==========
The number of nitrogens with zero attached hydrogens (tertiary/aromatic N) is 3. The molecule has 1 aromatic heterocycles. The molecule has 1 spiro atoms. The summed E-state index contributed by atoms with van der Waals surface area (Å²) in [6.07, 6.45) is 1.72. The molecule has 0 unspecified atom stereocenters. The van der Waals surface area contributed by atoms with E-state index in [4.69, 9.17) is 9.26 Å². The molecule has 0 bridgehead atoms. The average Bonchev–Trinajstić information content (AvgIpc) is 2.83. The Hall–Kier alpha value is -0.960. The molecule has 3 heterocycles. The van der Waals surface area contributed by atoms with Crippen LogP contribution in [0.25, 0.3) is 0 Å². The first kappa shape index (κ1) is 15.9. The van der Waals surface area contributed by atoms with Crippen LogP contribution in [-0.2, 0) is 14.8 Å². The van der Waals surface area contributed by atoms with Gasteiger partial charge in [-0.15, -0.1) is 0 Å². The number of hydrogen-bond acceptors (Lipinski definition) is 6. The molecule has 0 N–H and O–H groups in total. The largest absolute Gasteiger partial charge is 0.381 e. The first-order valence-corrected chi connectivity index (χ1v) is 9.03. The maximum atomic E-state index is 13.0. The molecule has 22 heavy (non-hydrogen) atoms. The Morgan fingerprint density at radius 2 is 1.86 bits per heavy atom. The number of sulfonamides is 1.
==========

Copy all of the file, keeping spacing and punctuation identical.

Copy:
The number of nitrogens with zero attached hydrogens (tertiary/aromatic N) is 3. The molecule has 1 aromatic heterocycles. The molecule has 1 spiro atoms. The summed E-state index contributed by atoms with van der Waals surface area (Å²) in [6.07, 6.45) is 1.72. The molecule has 0 unspecified atom stereocenters. The van der Waals surface area contributed by atoms with E-state index in [4.69, 9.17) is 9.26 Å². The molecule has 0 bridgehead atoms. The average Bonchev–Trinajstić information content (AvgIpc) is 2.83. The Hall–Kier alpha value is -0.960. The molecule has 3 heterocycles. The van der Waals surface area contributed by atoms with Crippen LogP contribution in [0.25, 0.3) is 0 Å². The first kappa shape index (κ1) is 15.9. The van der Waals surface area contributed by atoms with Crippen LogP contribution in [-0.2, 0) is 14.8 Å². The van der Waals surface area contributed by atoms with Gasteiger partial charge in [-0.15, -0.1) is 0 Å². The number of hydrogen-bond acceptors (Lipinski definition) is 6. The molecule has 0 N–H and O–H groups in total. The largest absolute Gasteiger partial charge is 0.381 e. The first-order valence-corrected chi connectivity index (χ1v) is 9.03. The maximum atomic E-state index is 13.0. The molecule has 22 heavy (non-hydrogen) atoms. The Morgan fingerprint density at radius 2 is 1.86 bits per heavy atom. The number of sulfonamides is 1.